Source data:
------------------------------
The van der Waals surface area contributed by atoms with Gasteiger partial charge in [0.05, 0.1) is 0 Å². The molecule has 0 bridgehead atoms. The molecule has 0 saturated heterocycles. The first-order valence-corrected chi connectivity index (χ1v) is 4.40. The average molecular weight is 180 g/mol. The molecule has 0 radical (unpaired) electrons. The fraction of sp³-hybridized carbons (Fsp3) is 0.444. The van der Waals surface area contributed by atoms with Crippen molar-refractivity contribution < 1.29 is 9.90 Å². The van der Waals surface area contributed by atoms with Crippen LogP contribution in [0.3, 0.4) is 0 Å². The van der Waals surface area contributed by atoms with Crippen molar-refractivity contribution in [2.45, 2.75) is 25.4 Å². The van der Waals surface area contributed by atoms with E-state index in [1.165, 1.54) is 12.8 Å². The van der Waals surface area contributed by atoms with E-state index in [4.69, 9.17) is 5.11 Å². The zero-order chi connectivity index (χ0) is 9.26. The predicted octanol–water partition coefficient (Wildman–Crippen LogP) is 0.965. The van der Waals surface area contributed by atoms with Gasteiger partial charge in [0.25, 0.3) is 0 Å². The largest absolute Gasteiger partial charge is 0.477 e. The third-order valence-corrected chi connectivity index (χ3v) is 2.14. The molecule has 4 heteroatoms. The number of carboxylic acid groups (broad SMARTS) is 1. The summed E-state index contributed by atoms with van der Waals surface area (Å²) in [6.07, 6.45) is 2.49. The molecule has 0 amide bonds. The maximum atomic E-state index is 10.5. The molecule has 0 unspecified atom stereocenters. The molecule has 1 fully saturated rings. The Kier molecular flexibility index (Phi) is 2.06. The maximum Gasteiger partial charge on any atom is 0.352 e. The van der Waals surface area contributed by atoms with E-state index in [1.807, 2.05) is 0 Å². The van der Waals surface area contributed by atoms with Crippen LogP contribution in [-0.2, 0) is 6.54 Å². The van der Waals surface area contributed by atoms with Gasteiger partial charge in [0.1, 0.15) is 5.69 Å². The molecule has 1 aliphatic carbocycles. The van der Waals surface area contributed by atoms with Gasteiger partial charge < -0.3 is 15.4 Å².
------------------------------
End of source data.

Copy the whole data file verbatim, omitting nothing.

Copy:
The van der Waals surface area contributed by atoms with Gasteiger partial charge in [0.05, 0.1) is 0 Å². The molecule has 0 bridgehead atoms. The molecule has 0 saturated heterocycles. The first-order valence-corrected chi connectivity index (χ1v) is 4.40. The average molecular weight is 180 g/mol. The molecule has 0 radical (unpaired) electrons. The fraction of sp³-hybridized carbons (Fsp3) is 0.444. The van der Waals surface area contributed by atoms with Crippen molar-refractivity contribution < 1.29 is 9.90 Å². The van der Waals surface area contributed by atoms with Crippen LogP contribution in [0.3, 0.4) is 0 Å². The van der Waals surface area contributed by atoms with Crippen molar-refractivity contribution in [2.45, 2.75) is 25.4 Å². The van der Waals surface area contributed by atoms with E-state index in [1.165, 1.54) is 12.8 Å². The van der Waals surface area contributed by atoms with E-state index in [4.69, 9.17) is 5.11 Å². The zero-order chi connectivity index (χ0) is 9.26. The predicted octanol–water partition coefficient (Wildman–Crippen LogP) is 0.965. The van der Waals surface area contributed by atoms with Gasteiger partial charge in [0.25, 0.3) is 0 Å². The largest absolute Gasteiger partial charge is 0.477 e. The third-order valence-corrected chi connectivity index (χ3v) is 2.14. The molecule has 4 heteroatoms. The number of carboxylic acid groups (broad SMARTS) is 1. The summed E-state index contributed by atoms with van der Waals surface area (Å²) in [6.07, 6.45) is 2.49. The molecule has 0 amide bonds. The maximum atomic E-state index is 10.5. The molecule has 0 unspecified atom stereocenters. The molecule has 1 fully saturated rings. The Kier molecular flexibility index (Phi) is 2.06. The maximum Gasteiger partial charge on any atom is 0.352 e. The van der Waals surface area contributed by atoms with E-state index in [1.807, 2.05) is 0 Å². The van der Waals surface area contributed by atoms with Crippen LogP contribution in [-0.2, 0) is 6.54 Å². The van der Waals surface area contributed by atoms with Gasteiger partial charge in [0.1, 0.15) is 5.69 Å². The molecule has 1 aliphatic carbocycles. The van der Waals surface area contributed by atoms with Gasteiger partial charge < -0.3 is 15.4 Å².